There is a historical path here that many miss... The advent of "Machinery" I am sure in the day was going to take jobs. The advent the computer.. was going to take jobs. The advent of Robotics was going to take jobs. We hear on the daily AI is going to take jobs.

      Automation... Has a extraordinary track record of doing exactly the opposite. If you go look at a Walmart right now that does pick up and delivery... how many new positions have been filled? Automation is CREATING jobs and creating probably a more positive human to human experience.

      And your right.. its NOT coming it is here, and here to stay... AI isn't coming, its in its infant stage... its here, and we have the miss fortune of early adopters being the robo calling industry.
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      • Profile picture of the author Odahh
        [QUOTE=savidge4;11582474
        Automation... Has a extraordinary track record of doing exactly the opposite. If you go look at a Walmart right now that does pick up and delivery... how many new positions have been filled? Automation is CREATING jobs and creating probably a more positive human to human experience.
        [/QUOTE]

        i have given up .go back 25 years and try to explain you tuber Instagram influencers and how you buy stuff at wall mart and make a profit selling it on ebay or amazon..oh wait 10 years in the past might be far enough to not have anyone understand you.

        the uber driver yesterday who runs a couple other businesses and works his uber gig 55 hours a week said he makes well over a grand a week and leases a nice car from and uber affiliate program for a few hundred dollars a week and will stay in motel rooms as a business write off .

        many more jobs like that where the company doesn't pay much(but allows tips) or set hours for you but when you want top work connects you with customers and the other stuff a large corporation can take care of.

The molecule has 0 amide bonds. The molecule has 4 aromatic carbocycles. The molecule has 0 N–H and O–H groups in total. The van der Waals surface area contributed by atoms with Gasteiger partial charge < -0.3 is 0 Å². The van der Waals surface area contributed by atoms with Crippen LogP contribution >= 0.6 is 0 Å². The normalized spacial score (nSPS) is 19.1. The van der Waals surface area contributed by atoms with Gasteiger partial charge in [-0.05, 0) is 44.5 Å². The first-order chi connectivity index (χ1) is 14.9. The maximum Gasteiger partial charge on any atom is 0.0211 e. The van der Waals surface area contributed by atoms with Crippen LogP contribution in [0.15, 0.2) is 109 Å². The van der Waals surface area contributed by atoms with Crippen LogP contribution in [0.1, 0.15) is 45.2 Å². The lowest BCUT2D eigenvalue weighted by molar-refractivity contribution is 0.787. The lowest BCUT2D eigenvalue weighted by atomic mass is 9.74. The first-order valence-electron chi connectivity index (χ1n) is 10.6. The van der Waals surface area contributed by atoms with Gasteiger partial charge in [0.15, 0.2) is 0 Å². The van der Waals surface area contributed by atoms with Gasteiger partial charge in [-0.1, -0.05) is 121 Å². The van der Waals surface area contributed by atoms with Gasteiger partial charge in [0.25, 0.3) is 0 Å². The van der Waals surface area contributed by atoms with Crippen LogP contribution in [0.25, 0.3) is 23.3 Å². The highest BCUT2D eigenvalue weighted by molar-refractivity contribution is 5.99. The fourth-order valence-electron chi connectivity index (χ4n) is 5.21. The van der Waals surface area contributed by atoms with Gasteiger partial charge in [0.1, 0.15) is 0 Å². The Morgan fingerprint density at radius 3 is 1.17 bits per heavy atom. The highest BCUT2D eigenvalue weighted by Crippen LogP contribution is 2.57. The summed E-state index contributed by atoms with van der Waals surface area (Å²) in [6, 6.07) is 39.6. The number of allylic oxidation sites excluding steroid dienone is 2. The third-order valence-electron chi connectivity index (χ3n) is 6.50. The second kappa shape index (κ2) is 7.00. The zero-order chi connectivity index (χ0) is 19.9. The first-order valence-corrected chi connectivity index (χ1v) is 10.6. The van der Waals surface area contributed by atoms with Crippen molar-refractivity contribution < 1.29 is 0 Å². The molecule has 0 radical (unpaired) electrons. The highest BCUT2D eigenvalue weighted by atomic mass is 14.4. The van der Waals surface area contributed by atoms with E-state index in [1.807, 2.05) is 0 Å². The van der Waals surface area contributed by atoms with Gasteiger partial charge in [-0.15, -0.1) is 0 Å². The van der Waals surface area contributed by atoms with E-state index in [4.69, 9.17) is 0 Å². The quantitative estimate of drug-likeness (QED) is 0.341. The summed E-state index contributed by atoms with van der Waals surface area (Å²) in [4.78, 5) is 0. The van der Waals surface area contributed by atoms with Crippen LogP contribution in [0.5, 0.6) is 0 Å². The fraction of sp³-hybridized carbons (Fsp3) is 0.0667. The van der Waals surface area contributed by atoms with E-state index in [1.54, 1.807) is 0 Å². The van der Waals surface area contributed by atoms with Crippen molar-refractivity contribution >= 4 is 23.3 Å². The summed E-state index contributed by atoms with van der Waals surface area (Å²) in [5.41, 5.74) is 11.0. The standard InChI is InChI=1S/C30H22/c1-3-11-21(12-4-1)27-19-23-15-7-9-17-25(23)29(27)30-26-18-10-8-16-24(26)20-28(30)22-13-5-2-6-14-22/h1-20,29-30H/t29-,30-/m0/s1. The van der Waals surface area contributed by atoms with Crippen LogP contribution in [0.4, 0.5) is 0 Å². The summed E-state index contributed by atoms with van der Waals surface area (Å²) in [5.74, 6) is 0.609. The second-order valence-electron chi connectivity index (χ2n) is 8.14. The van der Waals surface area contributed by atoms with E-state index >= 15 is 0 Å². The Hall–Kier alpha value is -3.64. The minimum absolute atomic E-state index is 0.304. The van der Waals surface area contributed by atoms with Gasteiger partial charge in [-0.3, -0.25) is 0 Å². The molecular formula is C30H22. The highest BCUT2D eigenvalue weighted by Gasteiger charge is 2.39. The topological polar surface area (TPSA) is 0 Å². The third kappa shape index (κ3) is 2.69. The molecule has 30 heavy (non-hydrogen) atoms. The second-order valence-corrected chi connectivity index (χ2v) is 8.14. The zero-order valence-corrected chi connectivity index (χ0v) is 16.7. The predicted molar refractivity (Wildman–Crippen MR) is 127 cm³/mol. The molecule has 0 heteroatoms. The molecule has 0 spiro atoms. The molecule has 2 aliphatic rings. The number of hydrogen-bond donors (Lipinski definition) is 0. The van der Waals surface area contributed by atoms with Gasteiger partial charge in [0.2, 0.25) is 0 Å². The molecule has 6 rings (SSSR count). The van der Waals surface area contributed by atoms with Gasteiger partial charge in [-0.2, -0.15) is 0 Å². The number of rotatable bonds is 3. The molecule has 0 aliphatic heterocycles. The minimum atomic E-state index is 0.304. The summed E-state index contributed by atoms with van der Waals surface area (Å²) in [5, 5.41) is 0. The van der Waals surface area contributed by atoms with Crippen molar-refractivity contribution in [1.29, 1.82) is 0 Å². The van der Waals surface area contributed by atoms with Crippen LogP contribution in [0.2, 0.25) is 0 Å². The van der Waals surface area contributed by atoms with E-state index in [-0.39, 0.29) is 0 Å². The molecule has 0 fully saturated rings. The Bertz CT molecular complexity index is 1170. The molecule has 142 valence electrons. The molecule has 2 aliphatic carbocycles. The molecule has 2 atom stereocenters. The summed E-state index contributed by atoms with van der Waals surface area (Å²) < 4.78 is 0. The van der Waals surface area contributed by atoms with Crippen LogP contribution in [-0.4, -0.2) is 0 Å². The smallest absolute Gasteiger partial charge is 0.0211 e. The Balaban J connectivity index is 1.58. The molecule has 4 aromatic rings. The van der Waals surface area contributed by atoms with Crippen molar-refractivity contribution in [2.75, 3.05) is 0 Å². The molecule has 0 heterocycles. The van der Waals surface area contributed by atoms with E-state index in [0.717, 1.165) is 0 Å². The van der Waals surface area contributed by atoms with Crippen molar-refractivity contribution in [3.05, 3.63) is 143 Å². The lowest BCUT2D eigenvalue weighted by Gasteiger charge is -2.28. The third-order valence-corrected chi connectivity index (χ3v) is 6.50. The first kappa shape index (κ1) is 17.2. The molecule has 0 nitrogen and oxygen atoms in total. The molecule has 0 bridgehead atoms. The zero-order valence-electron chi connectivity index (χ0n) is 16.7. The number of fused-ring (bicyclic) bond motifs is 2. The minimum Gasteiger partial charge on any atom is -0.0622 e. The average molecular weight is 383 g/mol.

and more and more without high over heads for the company or the worker .
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      • Profile picture of the author 1Bryan
        Originally Posted by savidge4 View Post


        Automation... Has a extraordinary track record of doing exactly the opposite. If you go look at a Walmart right now that does pick up and delivery... how many new positions have been filled? Automation is CREATING jobs and creating probably a more positive human to human experience.
        Walmart has cut the number of employees per store as compared to 5-10 years ago. And cut hours too. Automation in retail at the store level doesn't create jobs. There's nothing to back that up. I know retail like the back of my hand. What you are saying just isn't true.

        I haven't worked retail in a while. But I was there when self-checkout lanes were first rolling out. The whole point of that -- from a corporate point-of-view -- was to cut front end staff.

        Front end is the cashiers and cashier managers/supervisors.



        The whole point of automation is to cut staff. Not create staff.

        Blatant example -- the whole sales pitch of software that automates stuff is to cut staff costs.

        Look, I know the PR spin. A store cuts 50 full time employees. But then spins it as creating 25 new P/T jobs as "pickers".

        It's still a net loss of jobs/hours. And that's the point.

        Ex: The Stop and Shop I frequent, has 12 self checkout lanes. That used to require 12 cashiers. Now they have one person that attends when the light flashes. That's a loss of 11 jobs. No matter what the "spin" is.